Concern at push for drug company patents in Pacific trade deal
An NGO raises concerns that the United States is pushing for an extension of patent coverage for drug companies in the Trans Pacific Partnership trade deal.
The medical non-government organisation, Medicins Sans Frontieres, says it fears the Trans Pacific Partnership trade deal could push the cost of drugs to prohibitive levels.
The trade deal, which is being negotiated this week in Malaysia, could include the United States, Canada, Mexico, Peru, Chile, Australia, New Zealand, Singapore, Brunei, Malaysia, Vietnam, and Japan.
Drugs are key to combatting rampant diseases such as tuberculosis, but the public affairs manager, at the NGO's Australian office, Jon Edwards, told Don Wiseman the US is keen to extend the patent coverage of large drug multi nationals as part of the deal.
JON EDWARDS: If we take what has been actually leaked - the negotiating position of the United States trade representatives as being current - and we don't know, because the important thing to know about these allegations is they are conducted behind closed doors. But what we do know from those leaked negotiating positions of the US is that the US is very keen on extending the ability for big pharmaceutical companies, many of which, of course, are US companies, extend their patent coverage of the medicine that they produce in a range of different ways which will have a long-term effect of making prices of medicines higher and therefore reducing the access, particularly in the developing world where, obviously, the purchasing power is very much slower for patients to get those life-saving medicines.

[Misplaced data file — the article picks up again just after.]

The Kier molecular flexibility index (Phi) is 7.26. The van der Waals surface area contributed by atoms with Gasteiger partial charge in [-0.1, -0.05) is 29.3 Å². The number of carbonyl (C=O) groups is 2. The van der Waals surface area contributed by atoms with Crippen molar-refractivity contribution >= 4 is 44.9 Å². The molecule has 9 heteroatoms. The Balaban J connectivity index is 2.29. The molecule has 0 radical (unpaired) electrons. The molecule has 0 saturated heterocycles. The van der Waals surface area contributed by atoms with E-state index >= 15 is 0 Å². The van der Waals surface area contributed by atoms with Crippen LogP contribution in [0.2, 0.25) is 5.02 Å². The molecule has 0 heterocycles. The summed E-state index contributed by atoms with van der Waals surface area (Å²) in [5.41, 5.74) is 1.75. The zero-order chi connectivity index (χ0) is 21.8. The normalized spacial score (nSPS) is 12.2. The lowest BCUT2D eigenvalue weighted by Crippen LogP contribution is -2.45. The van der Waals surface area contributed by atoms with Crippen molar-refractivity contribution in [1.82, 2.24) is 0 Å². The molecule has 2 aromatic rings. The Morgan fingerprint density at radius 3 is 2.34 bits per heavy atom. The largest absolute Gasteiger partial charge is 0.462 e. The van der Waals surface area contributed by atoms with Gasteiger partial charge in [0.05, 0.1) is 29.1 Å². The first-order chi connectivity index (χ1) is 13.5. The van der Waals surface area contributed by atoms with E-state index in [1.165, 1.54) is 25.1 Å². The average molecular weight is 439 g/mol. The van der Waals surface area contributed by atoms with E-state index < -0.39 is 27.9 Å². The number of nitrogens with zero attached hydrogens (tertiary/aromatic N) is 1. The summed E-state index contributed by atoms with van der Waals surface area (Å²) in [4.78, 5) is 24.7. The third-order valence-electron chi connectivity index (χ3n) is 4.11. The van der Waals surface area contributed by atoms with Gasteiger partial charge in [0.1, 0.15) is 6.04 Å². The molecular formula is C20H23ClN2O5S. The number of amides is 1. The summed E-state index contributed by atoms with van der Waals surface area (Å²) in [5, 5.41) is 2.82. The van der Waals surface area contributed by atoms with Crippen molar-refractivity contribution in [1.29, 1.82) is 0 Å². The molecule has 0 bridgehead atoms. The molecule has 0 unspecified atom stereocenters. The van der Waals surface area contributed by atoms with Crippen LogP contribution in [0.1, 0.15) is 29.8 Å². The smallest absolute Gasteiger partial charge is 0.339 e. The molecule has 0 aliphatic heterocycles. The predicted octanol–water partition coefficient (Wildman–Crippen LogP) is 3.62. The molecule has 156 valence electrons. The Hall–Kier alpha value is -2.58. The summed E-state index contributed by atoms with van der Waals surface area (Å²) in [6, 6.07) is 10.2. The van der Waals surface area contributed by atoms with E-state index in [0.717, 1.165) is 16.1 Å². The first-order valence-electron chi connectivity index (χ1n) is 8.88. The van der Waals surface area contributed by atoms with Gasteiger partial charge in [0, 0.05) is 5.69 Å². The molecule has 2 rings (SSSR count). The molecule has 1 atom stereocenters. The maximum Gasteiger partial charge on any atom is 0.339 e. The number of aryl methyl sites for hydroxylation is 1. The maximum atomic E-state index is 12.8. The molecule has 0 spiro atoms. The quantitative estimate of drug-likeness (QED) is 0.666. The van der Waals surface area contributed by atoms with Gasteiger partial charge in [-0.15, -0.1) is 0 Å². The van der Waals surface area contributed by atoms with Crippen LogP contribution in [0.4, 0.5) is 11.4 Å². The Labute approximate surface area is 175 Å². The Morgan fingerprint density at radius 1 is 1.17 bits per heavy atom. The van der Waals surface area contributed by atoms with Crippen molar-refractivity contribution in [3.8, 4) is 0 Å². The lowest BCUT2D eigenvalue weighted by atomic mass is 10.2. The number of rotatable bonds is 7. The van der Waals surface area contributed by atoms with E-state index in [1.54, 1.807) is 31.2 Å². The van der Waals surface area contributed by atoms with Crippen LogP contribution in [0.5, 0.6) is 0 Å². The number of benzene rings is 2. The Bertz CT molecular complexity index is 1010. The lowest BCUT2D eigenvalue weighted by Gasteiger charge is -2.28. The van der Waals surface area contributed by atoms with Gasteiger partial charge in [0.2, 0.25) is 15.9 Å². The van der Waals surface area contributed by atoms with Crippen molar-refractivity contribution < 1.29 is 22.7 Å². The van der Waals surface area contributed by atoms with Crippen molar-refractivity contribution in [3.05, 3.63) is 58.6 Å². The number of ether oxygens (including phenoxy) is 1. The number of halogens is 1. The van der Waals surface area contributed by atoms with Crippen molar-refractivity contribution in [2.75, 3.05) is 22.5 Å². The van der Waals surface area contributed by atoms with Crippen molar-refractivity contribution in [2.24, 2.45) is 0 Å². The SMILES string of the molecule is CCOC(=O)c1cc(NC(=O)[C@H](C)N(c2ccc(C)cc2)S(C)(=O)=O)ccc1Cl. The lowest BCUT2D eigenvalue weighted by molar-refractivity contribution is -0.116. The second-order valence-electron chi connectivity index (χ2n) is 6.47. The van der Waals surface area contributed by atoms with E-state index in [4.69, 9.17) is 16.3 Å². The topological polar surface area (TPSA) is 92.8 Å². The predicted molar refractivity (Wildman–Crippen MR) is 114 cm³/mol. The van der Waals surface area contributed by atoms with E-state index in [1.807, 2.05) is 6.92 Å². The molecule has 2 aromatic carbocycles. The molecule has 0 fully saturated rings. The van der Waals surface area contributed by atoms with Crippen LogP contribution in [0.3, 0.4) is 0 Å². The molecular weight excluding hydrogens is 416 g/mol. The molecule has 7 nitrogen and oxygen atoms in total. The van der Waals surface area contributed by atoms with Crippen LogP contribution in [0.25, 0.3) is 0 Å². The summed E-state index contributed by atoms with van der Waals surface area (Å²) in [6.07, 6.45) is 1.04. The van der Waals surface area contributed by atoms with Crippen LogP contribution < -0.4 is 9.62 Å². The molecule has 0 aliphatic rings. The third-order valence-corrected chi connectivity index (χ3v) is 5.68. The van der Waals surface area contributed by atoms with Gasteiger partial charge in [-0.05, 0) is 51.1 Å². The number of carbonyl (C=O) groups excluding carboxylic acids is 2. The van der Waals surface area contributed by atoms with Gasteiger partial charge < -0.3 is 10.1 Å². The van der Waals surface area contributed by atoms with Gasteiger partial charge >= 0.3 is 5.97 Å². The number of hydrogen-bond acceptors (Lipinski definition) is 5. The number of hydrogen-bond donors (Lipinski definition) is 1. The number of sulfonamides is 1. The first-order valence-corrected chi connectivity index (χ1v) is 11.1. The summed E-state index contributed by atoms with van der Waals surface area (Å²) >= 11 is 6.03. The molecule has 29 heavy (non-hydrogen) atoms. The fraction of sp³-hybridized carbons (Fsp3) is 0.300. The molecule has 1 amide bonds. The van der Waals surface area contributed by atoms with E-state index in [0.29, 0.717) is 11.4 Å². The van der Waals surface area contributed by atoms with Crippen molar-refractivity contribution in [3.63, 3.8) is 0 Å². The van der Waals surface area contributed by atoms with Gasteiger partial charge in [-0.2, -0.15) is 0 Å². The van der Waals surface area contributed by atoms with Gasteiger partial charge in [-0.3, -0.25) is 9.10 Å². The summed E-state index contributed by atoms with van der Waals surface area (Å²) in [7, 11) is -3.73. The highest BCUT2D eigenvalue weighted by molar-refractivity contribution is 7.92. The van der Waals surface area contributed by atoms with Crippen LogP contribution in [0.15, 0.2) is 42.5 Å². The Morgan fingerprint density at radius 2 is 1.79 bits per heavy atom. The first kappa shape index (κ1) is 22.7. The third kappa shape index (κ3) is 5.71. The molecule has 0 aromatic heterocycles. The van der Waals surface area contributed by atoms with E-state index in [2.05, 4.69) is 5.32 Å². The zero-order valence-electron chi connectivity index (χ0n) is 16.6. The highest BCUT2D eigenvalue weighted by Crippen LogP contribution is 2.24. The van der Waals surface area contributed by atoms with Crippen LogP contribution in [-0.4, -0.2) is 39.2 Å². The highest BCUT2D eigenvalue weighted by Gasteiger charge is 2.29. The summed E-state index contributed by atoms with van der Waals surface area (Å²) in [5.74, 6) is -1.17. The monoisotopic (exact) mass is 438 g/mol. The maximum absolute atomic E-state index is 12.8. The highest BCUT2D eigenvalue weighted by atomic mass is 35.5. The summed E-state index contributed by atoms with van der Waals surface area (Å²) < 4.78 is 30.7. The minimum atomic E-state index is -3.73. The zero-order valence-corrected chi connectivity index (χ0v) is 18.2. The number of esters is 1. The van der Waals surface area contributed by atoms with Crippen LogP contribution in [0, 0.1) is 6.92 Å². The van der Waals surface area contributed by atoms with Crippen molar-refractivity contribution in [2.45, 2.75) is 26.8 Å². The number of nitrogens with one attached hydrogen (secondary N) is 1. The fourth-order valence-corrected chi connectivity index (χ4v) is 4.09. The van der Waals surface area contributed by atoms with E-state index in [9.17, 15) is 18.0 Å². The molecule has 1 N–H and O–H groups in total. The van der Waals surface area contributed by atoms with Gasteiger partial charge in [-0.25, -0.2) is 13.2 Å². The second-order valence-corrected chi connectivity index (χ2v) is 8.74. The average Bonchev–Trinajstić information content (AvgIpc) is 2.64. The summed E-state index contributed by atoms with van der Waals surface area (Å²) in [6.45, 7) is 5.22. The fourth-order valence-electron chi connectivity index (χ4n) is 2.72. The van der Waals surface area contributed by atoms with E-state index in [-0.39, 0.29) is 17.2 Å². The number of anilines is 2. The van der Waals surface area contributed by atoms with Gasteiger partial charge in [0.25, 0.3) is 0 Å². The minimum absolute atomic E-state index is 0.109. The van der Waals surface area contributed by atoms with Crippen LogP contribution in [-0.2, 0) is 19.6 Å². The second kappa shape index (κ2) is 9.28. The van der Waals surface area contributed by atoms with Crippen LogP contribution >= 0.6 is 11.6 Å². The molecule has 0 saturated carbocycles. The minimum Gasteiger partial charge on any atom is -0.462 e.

DON WISEMAN: How likely is it that a push like this is going to succeed, do you think?
JE: There's obviously a lot more in a trade agreement than simply access to medicines issues, and there are a lot of competing incentives for countries to sign up to a free trade agreement of this sort. So we do know that these kinds of clauses have been included in other free trade agreements negotiated with the US, so it's a very real concern that it will find its way into the Trans Pacific Partnership. The US has concluded free trade agreements, for example, with the Central American countries and a United Nations development programme report has estimated that the price of drugs for HIV treatment in Costa Rica are set to rise by 50% as a result of Costa Rica signing on to that free trade agreement. Similarly, Jordan and the Middle East signed a free trade agreement with the US and drug prices have been noted to have risen by 20% following the signing of that agreement. So we can see in other cases, in other free trade agreements, countries have signed on knowing that this could be the case and, in fact, we're seeing this happening in the case of Jordan at least, so we need to be... Everyone who is concerned about access to medicines and public health impacts needs to be vigilant.
DW: Are you endeavouring to talk directly with the countries involved in the Trans Pacific Partnership negotiations?
JE: MSF, along with a range of other interested parties from civil society and those advocating in the interests of public health and the patients have been attending the negotiations and have been in contact with governments who are party to those negotiations. Just last week, the newest round of negotiations have been underway in Malaysia, and they conclude at the end of this week. Medicins Sans Frontieres International have written to the heads of state and health ministers of all the 11 countries that are part of this negotiation, including New Zealand, urging them to push back on any attempt to extend the intellectual property rights and patent monopolies that drug companies are pushing for through the US trade representatives' negotiating position in order to preserve access to medicines and the public health outcomes that come from that.
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